In the Name of the Father

The Fauntroy family moved from Washington, D.C., to Detroit in 1969, two years after the city’s most violent race riot, and a year after Martin Luther King’s assassination. Howard was five. The Fauntroys had been known in D.C. as a prolific family of Baptist ministers. A cousin in King’s circle had mentored Howard’s father, and faith and civil rights laid the concrete on which they preached. In Detroit, the Fauntroys knew no one, but upon their arrival, First Baptist welcomed them as family, and the city became their home. It was only a matter of time before Howard’s father met the fiery C. L. Franklin, whose eulogy he later delivered and whose daughter, Aretha, Howard still calls “ReRe.”

Perhaps Howard was too young to remember why his father chose to move to Detroit, but his mother has a theory of her own, and like most things in the city, it has to do with the car industry. Her husband, she says, came to Detroit to serve and educate a black populace made vulnerable by its dependence on a single trade. “You could get a high paying job in the industry without even a high school degree,” says Mrs. Fauntroy. The black church came to represent those who didn’t have much of a formal education but did have money—a precarious place to be when the industry collapsed.

It began with the Great Migration in 1917, the same year First Baptist was founded. That summer, thousands of African Americans fled the rural south for jobs in Detroit’s new car factories. Ford had offered five dollars a day for unskilled labor—an offer extended, on occasion, to black workers. By 1920, the city’s black population had grown from a few thousand to over forty thousand. When the U.S. joined World War II and Detroit’s car factories transformed into “arsenals of democracy,” as Franklin Roosevelt called them, the population swelled again, auto plants integrated more than ever before, and racial tensions grew. Riots erupted as blacks moved into white middle-class neighborhoods, and many whites fled north to the suburbs. By the time the Fauntroys arrived, the city’s population had fallen and blacks comprised roughly 45 percent.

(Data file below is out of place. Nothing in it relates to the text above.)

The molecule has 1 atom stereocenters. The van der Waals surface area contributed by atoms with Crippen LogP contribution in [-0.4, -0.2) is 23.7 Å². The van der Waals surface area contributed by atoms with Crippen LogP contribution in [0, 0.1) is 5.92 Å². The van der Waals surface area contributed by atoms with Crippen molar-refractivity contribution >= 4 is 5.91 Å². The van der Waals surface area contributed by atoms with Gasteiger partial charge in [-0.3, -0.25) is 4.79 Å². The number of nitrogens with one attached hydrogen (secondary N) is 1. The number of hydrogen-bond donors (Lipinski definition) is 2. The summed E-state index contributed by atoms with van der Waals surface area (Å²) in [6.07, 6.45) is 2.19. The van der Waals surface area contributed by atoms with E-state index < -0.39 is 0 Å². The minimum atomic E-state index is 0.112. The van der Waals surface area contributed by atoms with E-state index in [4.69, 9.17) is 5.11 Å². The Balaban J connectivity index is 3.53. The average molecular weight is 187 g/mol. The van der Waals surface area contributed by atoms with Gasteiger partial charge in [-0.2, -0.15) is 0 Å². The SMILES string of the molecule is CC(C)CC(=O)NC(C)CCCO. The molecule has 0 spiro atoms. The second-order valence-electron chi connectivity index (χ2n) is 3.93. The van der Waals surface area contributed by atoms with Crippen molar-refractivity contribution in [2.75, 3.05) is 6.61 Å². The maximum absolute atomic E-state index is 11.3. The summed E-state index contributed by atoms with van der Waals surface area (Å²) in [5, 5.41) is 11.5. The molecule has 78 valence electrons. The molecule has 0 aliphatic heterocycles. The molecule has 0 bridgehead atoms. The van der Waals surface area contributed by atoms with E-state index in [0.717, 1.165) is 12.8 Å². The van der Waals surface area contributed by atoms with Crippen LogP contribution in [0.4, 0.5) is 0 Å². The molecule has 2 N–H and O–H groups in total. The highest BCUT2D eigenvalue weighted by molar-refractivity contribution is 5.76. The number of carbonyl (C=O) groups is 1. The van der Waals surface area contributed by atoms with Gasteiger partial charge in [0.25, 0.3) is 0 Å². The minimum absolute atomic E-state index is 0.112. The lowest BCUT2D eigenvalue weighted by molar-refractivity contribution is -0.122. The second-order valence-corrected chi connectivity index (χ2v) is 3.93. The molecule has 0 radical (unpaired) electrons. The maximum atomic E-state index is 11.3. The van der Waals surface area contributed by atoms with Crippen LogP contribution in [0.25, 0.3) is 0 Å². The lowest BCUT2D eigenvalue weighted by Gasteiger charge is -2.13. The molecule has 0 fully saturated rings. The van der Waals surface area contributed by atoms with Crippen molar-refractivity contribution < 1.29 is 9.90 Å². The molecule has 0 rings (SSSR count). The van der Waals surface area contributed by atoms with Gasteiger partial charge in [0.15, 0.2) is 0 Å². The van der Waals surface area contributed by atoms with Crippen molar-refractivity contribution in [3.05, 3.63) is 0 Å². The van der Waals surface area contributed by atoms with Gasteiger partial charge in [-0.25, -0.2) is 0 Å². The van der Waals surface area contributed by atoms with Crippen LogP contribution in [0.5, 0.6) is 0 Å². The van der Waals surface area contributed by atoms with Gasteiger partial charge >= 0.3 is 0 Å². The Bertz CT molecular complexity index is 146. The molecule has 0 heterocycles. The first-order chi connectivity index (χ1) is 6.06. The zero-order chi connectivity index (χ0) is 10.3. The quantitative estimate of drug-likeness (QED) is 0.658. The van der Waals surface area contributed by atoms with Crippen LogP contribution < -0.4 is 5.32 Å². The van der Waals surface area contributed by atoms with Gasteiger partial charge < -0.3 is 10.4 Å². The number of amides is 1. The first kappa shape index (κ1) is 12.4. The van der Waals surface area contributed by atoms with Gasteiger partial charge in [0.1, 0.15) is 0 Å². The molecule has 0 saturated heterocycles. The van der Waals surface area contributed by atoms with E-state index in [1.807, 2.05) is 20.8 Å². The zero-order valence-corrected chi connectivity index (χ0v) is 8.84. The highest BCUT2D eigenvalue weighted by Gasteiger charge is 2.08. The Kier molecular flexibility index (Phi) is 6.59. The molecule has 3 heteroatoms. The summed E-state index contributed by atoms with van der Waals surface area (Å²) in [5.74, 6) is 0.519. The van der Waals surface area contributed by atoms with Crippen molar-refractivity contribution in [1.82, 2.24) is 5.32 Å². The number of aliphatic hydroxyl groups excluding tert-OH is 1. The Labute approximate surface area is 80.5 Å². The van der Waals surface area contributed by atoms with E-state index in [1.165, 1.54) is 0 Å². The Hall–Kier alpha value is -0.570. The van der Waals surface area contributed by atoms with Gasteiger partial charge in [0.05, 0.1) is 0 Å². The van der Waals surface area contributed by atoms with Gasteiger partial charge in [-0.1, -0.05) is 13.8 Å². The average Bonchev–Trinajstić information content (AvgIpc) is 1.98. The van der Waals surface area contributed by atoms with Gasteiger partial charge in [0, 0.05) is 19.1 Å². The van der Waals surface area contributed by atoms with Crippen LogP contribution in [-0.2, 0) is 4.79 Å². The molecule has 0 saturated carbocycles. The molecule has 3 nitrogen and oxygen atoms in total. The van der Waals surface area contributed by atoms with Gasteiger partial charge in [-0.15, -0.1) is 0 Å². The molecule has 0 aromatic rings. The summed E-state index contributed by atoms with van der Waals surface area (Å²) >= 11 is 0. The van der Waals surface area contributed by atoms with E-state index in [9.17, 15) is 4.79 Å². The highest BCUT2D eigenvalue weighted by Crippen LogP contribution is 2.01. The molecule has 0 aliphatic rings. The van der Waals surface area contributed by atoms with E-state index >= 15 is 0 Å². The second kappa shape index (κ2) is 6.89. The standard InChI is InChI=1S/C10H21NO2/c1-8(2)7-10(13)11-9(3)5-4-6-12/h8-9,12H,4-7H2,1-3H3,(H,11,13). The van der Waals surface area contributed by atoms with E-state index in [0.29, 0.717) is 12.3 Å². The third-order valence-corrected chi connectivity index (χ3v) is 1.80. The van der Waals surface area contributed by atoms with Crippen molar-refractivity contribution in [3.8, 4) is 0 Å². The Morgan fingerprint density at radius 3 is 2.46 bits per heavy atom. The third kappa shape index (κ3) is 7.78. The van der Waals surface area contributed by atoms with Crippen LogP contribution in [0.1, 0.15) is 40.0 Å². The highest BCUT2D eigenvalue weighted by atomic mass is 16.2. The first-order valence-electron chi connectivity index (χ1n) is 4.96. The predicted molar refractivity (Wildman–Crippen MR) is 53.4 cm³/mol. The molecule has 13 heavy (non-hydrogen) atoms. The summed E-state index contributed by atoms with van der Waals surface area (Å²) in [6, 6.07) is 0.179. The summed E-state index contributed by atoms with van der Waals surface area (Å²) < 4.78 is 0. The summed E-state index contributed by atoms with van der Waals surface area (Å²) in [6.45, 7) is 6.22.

The family bought a red-brick house in an interracial, upper-middle-class district in northwest Detroit, and Howard’s father began as pastor at First Baptist. At the time, Hamtramck was largely Polish, and the church’s membership was shrinking. To his congregants that year, Pastor Fauntroy Jr. wrote, “We are challenged as we attempt to move the influence of the church beyond these sacred walls into the communities of our land where people live and work and play, where men are still crying for want of bread. The world will only be moved by the church when it sees something different and extraordinary in our presence in daily life.” Five years later, he moved First Baptist to the new brick structure on West Seven Mile. The church had a red, carpeted sanctuary, fitness center, chapel, courtyard, offices, and classrooms. And over those first few years, the congregation grew.

If Mrs. Fauntroy’s suspicions are correct, her husband knew what would follow. The early signs came at the beginning of his pastorate, in the mid-seventies, when the automotive companies announced the first “reductions in force.” Several congregants lost their jobs. Many families, white and black, left Detroit. Hotels, houses, and offices were abandoned. But First Baptist remained largely intact, and it wasn’t until Howard came home to become pastor that he saw his city had changed.

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